I’m a writer, so you’d think some of these dreams would spark stories or books. I have had the germs of stories and books come to me in my dreams before, but not in medicated dreams like these. I know from sad experience that none of these will offer me anything more than a moment’s entertainment and wonder. I suppose that, if I wrote literary short fiction in the surreal school of writing, I might find them useful, but for someone who writes mystery novels and thrillers that must make sense to the average reader, these dreams are a waste of my unconscious’s creative skills.

What they do for me as a writer, however, is remind me that I have at my disposal an incredibly creative partner in that very unconscious. I simply have to find ways to guide its creativity and to ground it in the details of reality. That inventive part of my mind works constantly coming up with all kinds of stories, good, bad, bizarre, and humdrum. It’s up to me to harness and channel all that imaginative energy. Still, it would be nice if it could just toss up a nice, usable, Academy-Award-worthy story now and then.

Now, if you’ll excuse me, it’s time for my nightly excursion into the world of flying cars, talking dogs, and Nazi storm troopers chasing me at a writers conference, plus other exciting adventures.

Sunday, August 2, 2020

On Character by Keenan Powell

“Simplicity is the essence of elegance, and the more we can ground complexity in a clear, coherent simplicity, the more our efforts, as they become more intricate, can hope to retain the elegance of truth.” – David Corbett, The Compass of Character

I have a new book premise. It’s been floating around in the back of my head for a few months. I set up the white board, wrote a log line, bought color-coded stickies, wrote snippets for the scenes flashing through my head on the stickies, and arranged them on the white board. I wrote three scenes and then I got stuck. Horrors!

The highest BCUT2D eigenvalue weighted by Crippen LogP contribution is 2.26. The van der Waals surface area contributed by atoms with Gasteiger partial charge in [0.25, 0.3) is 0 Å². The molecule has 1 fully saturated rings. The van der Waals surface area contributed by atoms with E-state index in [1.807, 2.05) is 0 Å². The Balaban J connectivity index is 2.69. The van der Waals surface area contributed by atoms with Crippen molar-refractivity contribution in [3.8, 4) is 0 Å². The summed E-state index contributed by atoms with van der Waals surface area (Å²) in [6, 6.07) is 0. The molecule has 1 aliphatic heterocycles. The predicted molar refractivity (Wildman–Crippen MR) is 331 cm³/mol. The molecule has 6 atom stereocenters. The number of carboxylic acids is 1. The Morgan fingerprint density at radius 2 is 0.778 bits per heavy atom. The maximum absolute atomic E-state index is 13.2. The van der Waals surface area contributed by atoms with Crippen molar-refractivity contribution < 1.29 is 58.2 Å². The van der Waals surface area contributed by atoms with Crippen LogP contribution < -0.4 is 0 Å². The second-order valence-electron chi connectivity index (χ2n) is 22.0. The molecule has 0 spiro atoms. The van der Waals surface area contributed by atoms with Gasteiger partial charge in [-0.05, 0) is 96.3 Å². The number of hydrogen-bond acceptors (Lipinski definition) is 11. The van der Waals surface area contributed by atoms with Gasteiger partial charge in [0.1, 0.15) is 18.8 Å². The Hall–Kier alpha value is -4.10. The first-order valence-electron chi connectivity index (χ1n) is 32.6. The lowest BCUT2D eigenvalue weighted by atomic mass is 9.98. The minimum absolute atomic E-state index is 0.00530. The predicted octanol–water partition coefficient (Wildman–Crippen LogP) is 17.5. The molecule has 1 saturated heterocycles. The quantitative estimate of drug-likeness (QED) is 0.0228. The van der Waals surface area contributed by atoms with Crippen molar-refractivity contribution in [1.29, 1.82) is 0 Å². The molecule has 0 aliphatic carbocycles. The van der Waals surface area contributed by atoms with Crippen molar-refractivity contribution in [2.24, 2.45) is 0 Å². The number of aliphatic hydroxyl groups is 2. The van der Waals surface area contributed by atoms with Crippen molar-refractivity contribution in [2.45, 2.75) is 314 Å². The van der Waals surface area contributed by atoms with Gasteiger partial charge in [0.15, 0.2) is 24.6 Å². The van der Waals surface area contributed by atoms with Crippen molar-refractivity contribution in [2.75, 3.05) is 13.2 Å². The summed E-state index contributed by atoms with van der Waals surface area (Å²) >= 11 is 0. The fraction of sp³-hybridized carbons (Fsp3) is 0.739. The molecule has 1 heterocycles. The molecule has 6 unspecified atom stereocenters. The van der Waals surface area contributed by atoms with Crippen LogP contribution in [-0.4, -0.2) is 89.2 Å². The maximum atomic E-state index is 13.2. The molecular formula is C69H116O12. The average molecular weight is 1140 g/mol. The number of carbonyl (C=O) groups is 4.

So I signed up for a couple Masterclasses. One was with David Baldacci. He discussed this exact process and said when you’re stuck, it’s because you didn’t do enough research. I had the broad strokes of a story, so what research did I need to do?  Then it hit me: my characters. I was only feeling my way through my protagonist, had nothing on the antagonist, and only the vaguest idea of secondary characters, some of whom may not be necessary. I’m at the point in my writing career where I’d rather not spend a year on a manuscript only to have to do a major overhaul and maybe scrap most of it because I hadn’t done the prep.

I dug back into character. My go-to manual is The Art of Character by David Corbett, author of  the Lefty-nominated The Long-Lost Love Letters of Doc Holliday. He generously shares his knowledge teaching at Book Passages Mystery Writers Conference, as well as other conferences, and on Litreactor. I’ve taken his class at Book Passages twice, and just completed a Litreactor class in March. The beauty of the Art of Character is that it teaches the writer how to delve into personal experience and memories, tapping into all that fecund buried material to better access our characters.

I am so jazzed about his newest book, The Compass of Character, which I just started working through. The material compliments his first book but comes at character from a different point of view: the external and internal factors that combine to push a character to take action. Both books have exercises which I found useful in assimilating the material because I am a learn-by-doing person.